Certain medications can suppress the immune system, including chemotherapy and  steroids (used for conditions including rheumatoid arthritis and multiple sclerosis).
‘With otherwise healthy people, normally their immune system would kill off the bacteria,’ says Dr Seneviratne.

Jon had been diagnosed with a heart murmur in his mid-30s, caused by a weak valve, and doctors believe that bacteria from the cat’s claw had settled on this weak spot.

It is important to pay attention to scratches, no matter how small
It is important to pay attention to scratches, no matter how small

After his operation, Jon was given six weeks of intravenous antibiotics — but it took a further 11 months until he was fit enough to return to work.

It’s not just animal scratches that can cause problems — so, too, can splinters or thorns.

Debbie Penwill, who runs a livery stable, developed a bacterial infection after scratching herself at a wedding reception.

‘Someone messing about lobbed a chair cushion that was backed by a thin piece of wood,’ says Debbie, 29, from Tavistock, Devon.

‘It hit me between my ankle and knee, causing a painful bump and scratch just a couple of millimetres long. It didn’t look deep, so I didn’t wash it and thought nothing more of it.’

But six days after the wedding in September, she woke up with a rash all over her body.
‘I’d had a flu-like virus a few weeks before and put it down to that.
‘But the next day the rash was really red and I was sick. I went to the local hospital where one doctor said it could be scarlet fever, but his colleague said it wasn’t.’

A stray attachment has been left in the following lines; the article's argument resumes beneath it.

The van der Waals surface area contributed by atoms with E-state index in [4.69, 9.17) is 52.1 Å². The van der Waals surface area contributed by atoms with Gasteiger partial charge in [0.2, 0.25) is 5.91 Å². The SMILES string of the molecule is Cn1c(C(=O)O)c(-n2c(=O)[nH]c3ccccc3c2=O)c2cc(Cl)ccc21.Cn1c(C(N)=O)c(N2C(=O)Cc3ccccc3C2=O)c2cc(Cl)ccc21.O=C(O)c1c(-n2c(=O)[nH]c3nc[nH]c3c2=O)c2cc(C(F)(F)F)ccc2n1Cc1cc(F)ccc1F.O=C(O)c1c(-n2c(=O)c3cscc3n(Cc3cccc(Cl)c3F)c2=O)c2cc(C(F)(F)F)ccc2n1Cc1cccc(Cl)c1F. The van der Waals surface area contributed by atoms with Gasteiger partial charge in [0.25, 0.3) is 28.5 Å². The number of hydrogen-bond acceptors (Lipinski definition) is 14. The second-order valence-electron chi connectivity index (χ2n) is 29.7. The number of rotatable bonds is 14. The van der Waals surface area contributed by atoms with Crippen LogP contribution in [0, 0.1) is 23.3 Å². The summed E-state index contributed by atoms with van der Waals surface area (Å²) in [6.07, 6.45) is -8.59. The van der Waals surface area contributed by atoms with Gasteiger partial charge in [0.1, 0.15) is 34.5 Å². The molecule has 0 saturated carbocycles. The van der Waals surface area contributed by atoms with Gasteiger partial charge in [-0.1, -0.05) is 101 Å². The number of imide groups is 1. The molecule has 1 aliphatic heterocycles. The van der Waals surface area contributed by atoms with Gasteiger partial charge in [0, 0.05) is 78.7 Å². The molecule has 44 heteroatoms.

She was given moisturising cream, as her skin felt dry. But that night she couldn’t sleep because of the pain. ‘It was like I’d been dragged through stinging nettles — itchy and burning. I was scared as I didn’t have a clue what it was.’

At 4am she went to Derriford Hospital in Plymouth.
‘I had a blood test and nine different  doctors had a look at me. They decided it wasn’t an allergy, but they still didn’t know what it was.’ 

Debbie was sent home with steroid tablets and some other skin creams.
In a couple of days the rash had calmed down, but then it merged into purple and black patches — which she later discovered was due to bacterial toxins circulating in her body. 

Debbie’s skin became sore and tender for a few days.
‘I felt like a 90-year-old, as I was in pain when I walked and could barely get out of bed,’ she says.

Debbie saw another doctor after about three weeks, and by then  her symptoms were a faded rash. A blood test showed she’d had the streptococcus bacteria. 

It must have entered her bloodstream through the small scratch — the rash was scarlatina, a bacterial illness linked to scarlet fever. It develops only if someone is susceptible to the toxins produced by the streptococcus bacteria.

‘I had to take three weeks off work, and as I’m self-employed I lost a lot of money,’ she says.

‘My skin is still peeling nine weeks later. But I’m just glad to know what it was. I’ll definitely clean any scratches from now on.’


If a scratch becomes swollen, hot or inflamed and you start getting chills or a fever, seek immediate medical attention as this could mean it is infected.

‘The dirtier and deeper the scratch the more likely there will be an infection,’ explains Hilary Longhurst, consultant immunologist at St  Bartholomew’s Hospital, London.

‘The classic case we might see is the old lady doing her roses who gets a thorn scratch after putting manure down.’ 

She adds: ‘With septicaemia, look out for hot swelling, pain, feeling unwell, or swollen lymph glands near the scratch. If it’s not improving go to your doctor or A&E immediately.

‘Depending on its severity, oral or intravenous antibiotics will usually clear up an infection, but the sooner it’s caught the better.’